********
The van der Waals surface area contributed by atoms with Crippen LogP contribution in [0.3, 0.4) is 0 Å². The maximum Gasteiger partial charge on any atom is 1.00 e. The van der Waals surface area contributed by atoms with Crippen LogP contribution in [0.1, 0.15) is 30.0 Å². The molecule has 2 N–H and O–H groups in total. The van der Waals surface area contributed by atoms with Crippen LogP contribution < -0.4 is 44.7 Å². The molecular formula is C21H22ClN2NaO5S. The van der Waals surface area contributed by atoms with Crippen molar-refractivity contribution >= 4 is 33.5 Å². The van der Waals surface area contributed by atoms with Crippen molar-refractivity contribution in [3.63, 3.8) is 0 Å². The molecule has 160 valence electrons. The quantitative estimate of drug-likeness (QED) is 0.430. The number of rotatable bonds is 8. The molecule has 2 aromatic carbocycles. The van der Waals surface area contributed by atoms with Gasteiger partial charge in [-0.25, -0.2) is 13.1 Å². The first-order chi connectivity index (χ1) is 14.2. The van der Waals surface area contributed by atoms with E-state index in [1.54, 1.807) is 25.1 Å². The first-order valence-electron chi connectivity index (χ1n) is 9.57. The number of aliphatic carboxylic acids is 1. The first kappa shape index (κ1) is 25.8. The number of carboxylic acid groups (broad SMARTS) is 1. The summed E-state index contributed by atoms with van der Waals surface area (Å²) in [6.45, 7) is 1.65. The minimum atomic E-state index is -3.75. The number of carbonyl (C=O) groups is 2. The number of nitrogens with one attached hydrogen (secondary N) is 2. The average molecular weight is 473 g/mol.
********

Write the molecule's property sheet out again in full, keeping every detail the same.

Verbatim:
The van der Waals surface area contributed by atoms with Crippen LogP contribution in [0.3, 0.4) is 0 Å². The maximum Gasteiger partial charge on any atom is 1.00 e. The van der Waals surface area contributed by atoms with Crippen LogP contribution in [0.1, 0.15) is 30.0 Å². The molecule has 2 N–H and O–H groups in total. The van der Waals surface area contributed by atoms with Crippen LogP contribution < -0.4 is 44.7 Å². The molecular formula is C21H22ClN2NaO5S. The van der Waals surface area contributed by atoms with Crippen molar-refractivity contribution >= 4 is 33.5 Å². The van der Waals surface area contributed by atoms with Crippen molar-refractivity contribution in [3.63, 3.8) is 0 Å². The molecule has 160 valence electrons. The quantitative estimate of drug-likeness (QED) is 0.430. The number of rotatable bonds is 8. The molecule has 2 aromatic carbocycles. The van der Waals surface area contributed by atoms with Gasteiger partial charge in [-0.25, -0.2) is 13.1 Å². The first-order chi connectivity index (χ1) is 14.2. The van der Waals surface area contributed by atoms with E-state index in [1.54, 1.807) is 25.1 Å². The first-order valence-electron chi connectivity index (χ1n) is 9.57. The number of aliphatic carboxylic acids is 1. The first kappa shape index (κ1) is 25.8. The number of carboxylic acid groups (broad SMARTS) is 1. The summed E-state index contributed by atoms with van der Waals surface area (Å²) in [6.45, 7) is 1.65. The minimum atomic E-state index is -3.75. The number of carbonyl (C=O) groups is 2. The number of nitrogens with one attached hydrogen (secondary N) is 2. The average molecular weight is 473 g/mol.